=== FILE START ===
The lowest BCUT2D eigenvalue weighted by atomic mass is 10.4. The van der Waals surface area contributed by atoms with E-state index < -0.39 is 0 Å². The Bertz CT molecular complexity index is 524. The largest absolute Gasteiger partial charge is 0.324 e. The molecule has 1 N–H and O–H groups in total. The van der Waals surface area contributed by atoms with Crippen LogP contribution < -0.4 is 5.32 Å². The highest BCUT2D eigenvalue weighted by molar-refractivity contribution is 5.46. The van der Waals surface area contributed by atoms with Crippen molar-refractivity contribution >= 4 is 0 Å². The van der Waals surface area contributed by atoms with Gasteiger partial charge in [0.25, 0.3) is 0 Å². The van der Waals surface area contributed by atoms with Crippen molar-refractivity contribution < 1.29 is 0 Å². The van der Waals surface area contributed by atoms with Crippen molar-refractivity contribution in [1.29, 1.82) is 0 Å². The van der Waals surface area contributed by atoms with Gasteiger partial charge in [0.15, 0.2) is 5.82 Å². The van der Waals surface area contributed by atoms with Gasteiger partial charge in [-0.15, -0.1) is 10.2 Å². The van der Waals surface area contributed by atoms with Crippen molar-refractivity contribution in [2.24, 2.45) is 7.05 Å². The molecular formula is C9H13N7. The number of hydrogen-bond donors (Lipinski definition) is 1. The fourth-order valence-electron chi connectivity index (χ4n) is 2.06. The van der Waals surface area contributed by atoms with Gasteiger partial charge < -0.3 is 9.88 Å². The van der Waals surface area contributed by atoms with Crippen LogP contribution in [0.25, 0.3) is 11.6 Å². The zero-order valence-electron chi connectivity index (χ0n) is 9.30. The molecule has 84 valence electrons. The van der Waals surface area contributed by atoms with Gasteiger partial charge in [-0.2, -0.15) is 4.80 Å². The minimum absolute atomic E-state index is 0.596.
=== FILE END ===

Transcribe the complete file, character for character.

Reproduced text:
The lowest BCUT2D eigenvalue weighted by atomic mass is 10.4. The van der Waals surface area contributed by atoms with E-state index < -0.39 is 0 Å². The Bertz CT molecular complexity index is 524. The largest absolute Gasteiger partial charge is 0.324 e. The molecule has 1 N–H and O–H groups in total. The van der Waals surface area contributed by atoms with Crippen LogP contribution < -0.4 is 5.32 Å². The highest BCUT2D eigenvalue weighted by molar-refractivity contribution is 5.46. The van der Waals surface area contributed by atoms with Crippen molar-refractivity contribution >= 4 is 0 Å². The van der Waals surface area contributed by atoms with Gasteiger partial charge in [0.25, 0.3) is 0 Å². The van der Waals surface area contributed by atoms with Crippen molar-refractivity contribution < 1.29 is 0 Å². The van der Waals surface area contributed by atoms with Crippen molar-refractivity contribution in [1.29, 1.82) is 0 Å². The van der Waals surface area contributed by atoms with Gasteiger partial charge in [0.15, 0.2) is 5.82 Å². The van der Waals surface area contributed by atoms with Gasteiger partial charge in [-0.15, -0.1) is 10.2 Å². The van der Waals surface area contributed by atoms with Crippen molar-refractivity contribution in [2.24, 2.45) is 7.05 Å². The molecular formula is C9H13N7. The number of hydrogen-bond donors (Lipinski definition) is 1. The fourth-order valence-electron chi connectivity index (χ4n) is 2.06. The van der Waals surface area contributed by atoms with Gasteiger partial charge < -0.3 is 9.88 Å². The van der Waals surface area contributed by atoms with Crippen LogP contribution in [0.25, 0.3) is 11.6 Å². The zero-order valence-electron chi connectivity index (χ0n) is 9.30. The molecule has 84 valence electrons. The van der Waals surface area contributed by atoms with Gasteiger partial charge in [-0.2, -0.15) is 4.80 Å². The minimum absolute atomic E-state index is 0.596.